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Google rolled out a secret search upgrade that makes it a helluva lot more useful

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Robert Nazarian/Digital Trends
Ever find yourself near a lake and wanted to know the name of it? Or maybe you want to know how tall that skyscraper is? You can do that and a lot more with Google’s new location-aware search capabilities.

It has been available on iOS and Android for the past few weeks, but Google waited until yesterday’s Search Engine Land SMX Paris event to formally announce and demonstrate it.

What is mind blowing and a little freaky at the same time is that you don’t have to know the names of the places that you want to find information about. Google will use your mobile phone’s location to determine what you’re referring to when you ask it questions. Assuming you don’t know the name of something, you could find that out by asking Google, “What is the name of this lake,” but the capabilities go even deeper. You could also ask, “How deep is it” or “How tall is this” (referring to a building). You could even ask, “When does this restaurant open.”

Here are some other questions you can try:

  • What is this museum?
  • When was this built? (for monuments)
  • What’s the name of this church?
  • What’s the phone number for this pharmacy?

We took location-aware search out for a test spin and had mixed results. Google Now cards appear sometimes, while other times you will get a general search page. Because it’s so new, it’s likely that no results will appear in certain areas, as we experienced. Then there is the case when you are in a congested area with several restaurants. In this case, you will be asked to pick which one you meant.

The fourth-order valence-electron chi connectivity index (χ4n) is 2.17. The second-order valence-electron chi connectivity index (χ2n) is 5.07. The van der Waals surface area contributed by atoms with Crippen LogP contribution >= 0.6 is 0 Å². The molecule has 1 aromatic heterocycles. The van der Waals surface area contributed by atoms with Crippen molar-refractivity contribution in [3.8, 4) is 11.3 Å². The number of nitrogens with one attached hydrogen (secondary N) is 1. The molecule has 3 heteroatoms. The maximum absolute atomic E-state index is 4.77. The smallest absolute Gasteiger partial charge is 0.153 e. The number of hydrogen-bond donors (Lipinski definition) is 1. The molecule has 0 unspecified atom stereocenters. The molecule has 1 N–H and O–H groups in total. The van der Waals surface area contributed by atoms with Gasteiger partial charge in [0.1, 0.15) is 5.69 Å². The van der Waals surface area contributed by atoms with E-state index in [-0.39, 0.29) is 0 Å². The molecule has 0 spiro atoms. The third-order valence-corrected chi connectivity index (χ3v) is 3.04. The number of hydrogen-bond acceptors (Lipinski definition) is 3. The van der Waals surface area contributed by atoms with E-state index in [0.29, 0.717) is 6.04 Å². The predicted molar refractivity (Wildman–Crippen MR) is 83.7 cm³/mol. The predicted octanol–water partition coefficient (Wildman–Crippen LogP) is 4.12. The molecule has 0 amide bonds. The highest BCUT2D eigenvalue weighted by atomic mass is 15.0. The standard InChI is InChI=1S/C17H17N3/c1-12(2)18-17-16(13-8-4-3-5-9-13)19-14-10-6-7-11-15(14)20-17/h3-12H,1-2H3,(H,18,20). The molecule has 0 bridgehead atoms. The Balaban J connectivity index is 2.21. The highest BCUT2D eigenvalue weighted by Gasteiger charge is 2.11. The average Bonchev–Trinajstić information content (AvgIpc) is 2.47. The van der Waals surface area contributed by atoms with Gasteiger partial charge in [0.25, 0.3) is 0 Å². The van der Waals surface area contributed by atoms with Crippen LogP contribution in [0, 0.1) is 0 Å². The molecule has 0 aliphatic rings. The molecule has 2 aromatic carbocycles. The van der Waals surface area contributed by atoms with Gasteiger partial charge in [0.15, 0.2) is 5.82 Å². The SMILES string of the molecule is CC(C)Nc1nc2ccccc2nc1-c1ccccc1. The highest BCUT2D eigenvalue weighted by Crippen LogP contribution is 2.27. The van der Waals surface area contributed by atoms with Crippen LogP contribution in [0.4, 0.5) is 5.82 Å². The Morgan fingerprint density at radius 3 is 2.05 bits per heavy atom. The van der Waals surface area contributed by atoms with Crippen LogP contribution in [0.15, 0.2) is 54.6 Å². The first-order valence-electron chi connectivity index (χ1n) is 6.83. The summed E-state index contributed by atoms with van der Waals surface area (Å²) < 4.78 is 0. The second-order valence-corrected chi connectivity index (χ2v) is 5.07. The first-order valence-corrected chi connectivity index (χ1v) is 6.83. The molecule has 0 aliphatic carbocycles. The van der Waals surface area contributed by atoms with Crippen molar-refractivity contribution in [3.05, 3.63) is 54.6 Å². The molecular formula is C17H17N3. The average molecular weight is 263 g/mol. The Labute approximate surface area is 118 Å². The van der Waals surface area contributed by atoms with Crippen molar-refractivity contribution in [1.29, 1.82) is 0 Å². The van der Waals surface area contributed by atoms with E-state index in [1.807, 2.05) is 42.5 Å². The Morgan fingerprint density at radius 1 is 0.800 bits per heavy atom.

It should be noted that this new capability is separate from the new Google Now On Tap function that was introduced at Google I/O late last month. On Tap differs in that it gathers information directly from third-party apps to provide users with the appropriate information.

Location-aware search is now live on both iOS and Android devices. Android users can use the integrated search box on the home screen, Google Now, or Chrome. iOS users can use the Google Search app or Chrome.

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Robert Nazarian
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